289, as you are aware, has only just begun clinical testing, but we would hope to be able to present some clinical data at some point in 2014, and we will continue to review what the recent finding from 901, so that we can describe the conclusions of that assessment by the middle of 2014. We also recently described the profile of a new linker or a new payload technology that we refer to as IGM, at the recent MCIA-ACR in Boston and we will give some more information on that in the second half of 2014.

On the partner side, we expect to see approval for Kadcyla in the very near future. Continue to see growth in the sales, both in the US and the rest of world, as well as the very important MARIANNE results in the second half of 2014. From the ASH abstract, you may have seen that we have clinical data for SAR3419 from Sanofi, as well as one naked antibody that is partnered also with Sanofi, for which the first clinical data, against the CD38 targeted drug for myeloma will also be attached. And BTO62 with Biotest will also have its first combination data with revlimid and dexamethasone at the ASH meeting, again in myleoma.

Our partners also would anticipate clinical data from one, and probably more compounds at both AACR and ASCO, and we also anticipate to hear about new INDs and preclinical data from some of our partners as well. So I think overall, we are looking at a very exciting time, as we heard at the beginning, I think a technology that has the potential to be formative and with a sort of an exciting range of both proprietary pipeline and partner compounds, and I thank you for your attention today.

Jason Kantor - Credit Suisse

Thanks for the presentation. Just two quick questions on the payloads? You have a couple of different payloads and a couple of different linkers that you use, and now you are sort of finding, in some cases, you need toxicities with those. And I am just wondering, is there a way to -- is there a reason not to use the same toxin and payload that's in Kadcyla in every one of your programs at this point, given that it's certainly clinically and regulatorily validated? Is there something that -- it doesn't provide that the others you think are providing?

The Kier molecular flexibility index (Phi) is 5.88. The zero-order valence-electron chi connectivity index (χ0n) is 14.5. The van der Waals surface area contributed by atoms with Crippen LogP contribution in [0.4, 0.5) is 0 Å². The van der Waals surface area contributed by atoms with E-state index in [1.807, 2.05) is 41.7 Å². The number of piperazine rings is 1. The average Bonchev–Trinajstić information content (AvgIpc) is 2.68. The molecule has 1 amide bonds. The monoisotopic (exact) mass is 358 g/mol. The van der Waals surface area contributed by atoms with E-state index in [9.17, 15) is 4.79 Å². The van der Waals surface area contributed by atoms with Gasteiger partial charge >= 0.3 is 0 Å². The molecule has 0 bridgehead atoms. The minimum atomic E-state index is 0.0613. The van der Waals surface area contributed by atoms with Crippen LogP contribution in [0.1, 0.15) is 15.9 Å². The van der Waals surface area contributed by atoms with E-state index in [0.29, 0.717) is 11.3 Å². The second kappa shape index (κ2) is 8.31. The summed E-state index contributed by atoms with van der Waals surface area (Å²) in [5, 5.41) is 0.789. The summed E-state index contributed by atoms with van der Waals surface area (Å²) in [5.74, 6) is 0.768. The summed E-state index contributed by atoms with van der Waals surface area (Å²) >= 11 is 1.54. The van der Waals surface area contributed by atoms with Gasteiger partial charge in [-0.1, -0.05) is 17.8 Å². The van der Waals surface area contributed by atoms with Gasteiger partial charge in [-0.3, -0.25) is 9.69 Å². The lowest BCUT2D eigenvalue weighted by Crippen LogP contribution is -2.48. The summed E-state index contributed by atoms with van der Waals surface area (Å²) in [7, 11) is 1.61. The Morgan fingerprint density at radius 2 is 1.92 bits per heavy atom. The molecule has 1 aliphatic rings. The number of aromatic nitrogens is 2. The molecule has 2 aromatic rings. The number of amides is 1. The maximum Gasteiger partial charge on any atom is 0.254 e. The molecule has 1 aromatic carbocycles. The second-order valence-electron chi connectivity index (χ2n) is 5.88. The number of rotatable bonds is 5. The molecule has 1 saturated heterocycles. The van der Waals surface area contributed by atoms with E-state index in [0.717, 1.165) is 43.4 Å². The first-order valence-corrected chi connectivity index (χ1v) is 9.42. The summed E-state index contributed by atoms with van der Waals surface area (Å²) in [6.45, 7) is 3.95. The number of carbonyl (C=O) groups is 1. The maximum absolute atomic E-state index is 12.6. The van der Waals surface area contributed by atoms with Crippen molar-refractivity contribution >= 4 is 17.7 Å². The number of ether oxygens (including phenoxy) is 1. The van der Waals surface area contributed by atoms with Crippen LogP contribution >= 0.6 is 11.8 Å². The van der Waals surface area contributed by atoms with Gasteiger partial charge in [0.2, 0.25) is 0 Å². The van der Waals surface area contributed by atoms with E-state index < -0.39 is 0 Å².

Charles Morris

Thanks Jason. I think SMC T-DM1 has clearly been shown as a good lead. We are using that in a couple of our own compounds and it is also involved in license (inaudible). In a couple of settings, the choice has really been made around looking at various combinations, what appears to be that best combination of linker and payload. So I think we may see somewhat different toxicities in each case, but remembering that as we go, these -- if you look at our own pipeline, primarily in Phase-I, the aim of the Phase-I study is to discover what that dose emitting toxicity is, then dial back the dose. I think if we take 853 for example, treatments we dialed back and we get into that range, we know that those ocular findings have been the dose emitting toxicity, that not being high level of adverse effects, certainly not great (inaudible) beyond that, and therefore I think the will likely have a very sort of healthy looking side effect profile, once we move that forward.

I don't think its going to be a one size fits all. I think the current approach is there. But clearly, [it's going] to be thinking -- could this be better than the SMC T-DM1, I think is always going to be a fair question.

Jason Kantor - Credit Suisse

Thank you.

Question-and-Answer Session

[No question and answer session for the scheduled event].